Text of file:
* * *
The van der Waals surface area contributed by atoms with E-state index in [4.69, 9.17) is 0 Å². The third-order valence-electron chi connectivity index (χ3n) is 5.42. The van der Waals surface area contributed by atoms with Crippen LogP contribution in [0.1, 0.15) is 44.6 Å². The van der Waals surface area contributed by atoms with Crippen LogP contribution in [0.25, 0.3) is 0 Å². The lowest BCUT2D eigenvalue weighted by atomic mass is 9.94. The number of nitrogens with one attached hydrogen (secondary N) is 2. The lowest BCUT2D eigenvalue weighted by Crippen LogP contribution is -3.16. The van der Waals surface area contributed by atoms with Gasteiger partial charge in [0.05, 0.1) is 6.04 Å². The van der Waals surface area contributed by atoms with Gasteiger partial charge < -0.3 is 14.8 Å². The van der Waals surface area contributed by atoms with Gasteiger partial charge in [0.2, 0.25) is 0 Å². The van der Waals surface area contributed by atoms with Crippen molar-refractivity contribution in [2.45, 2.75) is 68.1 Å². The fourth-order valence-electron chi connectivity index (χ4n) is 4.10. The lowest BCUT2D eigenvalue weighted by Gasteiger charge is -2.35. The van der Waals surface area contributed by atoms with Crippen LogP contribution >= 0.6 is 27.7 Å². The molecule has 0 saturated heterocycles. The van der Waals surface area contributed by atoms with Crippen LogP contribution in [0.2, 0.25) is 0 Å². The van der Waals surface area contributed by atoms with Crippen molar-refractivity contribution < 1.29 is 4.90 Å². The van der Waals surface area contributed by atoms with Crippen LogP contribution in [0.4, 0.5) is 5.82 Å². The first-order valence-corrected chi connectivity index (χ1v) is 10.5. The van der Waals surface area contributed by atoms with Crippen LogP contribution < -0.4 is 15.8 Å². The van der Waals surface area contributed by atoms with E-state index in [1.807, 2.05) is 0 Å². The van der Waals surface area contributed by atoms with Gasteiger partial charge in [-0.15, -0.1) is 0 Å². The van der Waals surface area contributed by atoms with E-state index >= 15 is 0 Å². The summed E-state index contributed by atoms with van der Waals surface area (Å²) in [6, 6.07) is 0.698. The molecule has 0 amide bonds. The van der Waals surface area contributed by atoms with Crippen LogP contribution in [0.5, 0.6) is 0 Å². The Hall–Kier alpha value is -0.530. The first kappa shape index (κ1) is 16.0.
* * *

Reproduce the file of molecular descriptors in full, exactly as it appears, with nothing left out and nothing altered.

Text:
The van der Waals surface area contributed by atoms with E-state index in [4.69, 9.17) is 0 Å². The third-order valence-electron chi connectivity index (χ3n) is 5.42. The van der Waals surface area contributed by atoms with Crippen LogP contribution in [0.1, 0.15) is 44.6 Å². The van der Waals surface area contributed by atoms with Crippen LogP contribution in [0.25, 0.3) is 0 Å². The lowest BCUT2D eigenvalue weighted by atomic mass is 9.94. The number of nitrogens with one attached hydrogen (secondary N) is 2. The lowest BCUT2D eigenvalue weighted by Crippen LogP contribution is -3.16. The van der Waals surface area contributed by atoms with Gasteiger partial charge in [0.05, 0.1) is 6.04 Å². The van der Waals surface area contributed by atoms with Gasteiger partial charge < -0.3 is 14.8 Å². The van der Waals surface area contributed by atoms with Gasteiger partial charge in [0.2, 0.25) is 0 Å². The van der Waals surface area contributed by atoms with Crippen molar-refractivity contribution in [2.45, 2.75) is 68.1 Å². The fourth-order valence-electron chi connectivity index (χ4n) is 4.10. The lowest BCUT2D eigenvalue weighted by Gasteiger charge is -2.35. The van der Waals surface area contributed by atoms with Crippen LogP contribution >= 0.6 is 27.7 Å². The molecule has 0 saturated heterocycles. The van der Waals surface area contributed by atoms with Crippen LogP contribution in [0.2, 0.25) is 0 Å². The van der Waals surface area contributed by atoms with Crippen molar-refractivity contribution < 1.29 is 4.90 Å². The van der Waals surface area contributed by atoms with Crippen LogP contribution in [0.4, 0.5) is 5.82 Å². The first-order valence-corrected chi connectivity index (χ1v) is 10.5. The van der Waals surface area contributed by atoms with Crippen LogP contribution < -0.4 is 15.8 Å². The van der Waals surface area contributed by atoms with E-state index in [1.807, 2.05) is 0 Å². The van der Waals surface area contributed by atoms with Gasteiger partial charge in [-0.15, -0.1) is 0 Å². The van der Waals surface area contributed by atoms with E-state index >= 15 is 0 Å². The summed E-state index contributed by atoms with van der Waals surface area (Å²) in [6, 6.07) is 0.698. The molecule has 0 amide bonds. The van der Waals surface area contributed by atoms with Crippen LogP contribution in [0.5, 0.6) is 0 Å². The Hall–Kier alpha value is -0.530. The first kappa shape index (κ1) is 16.0.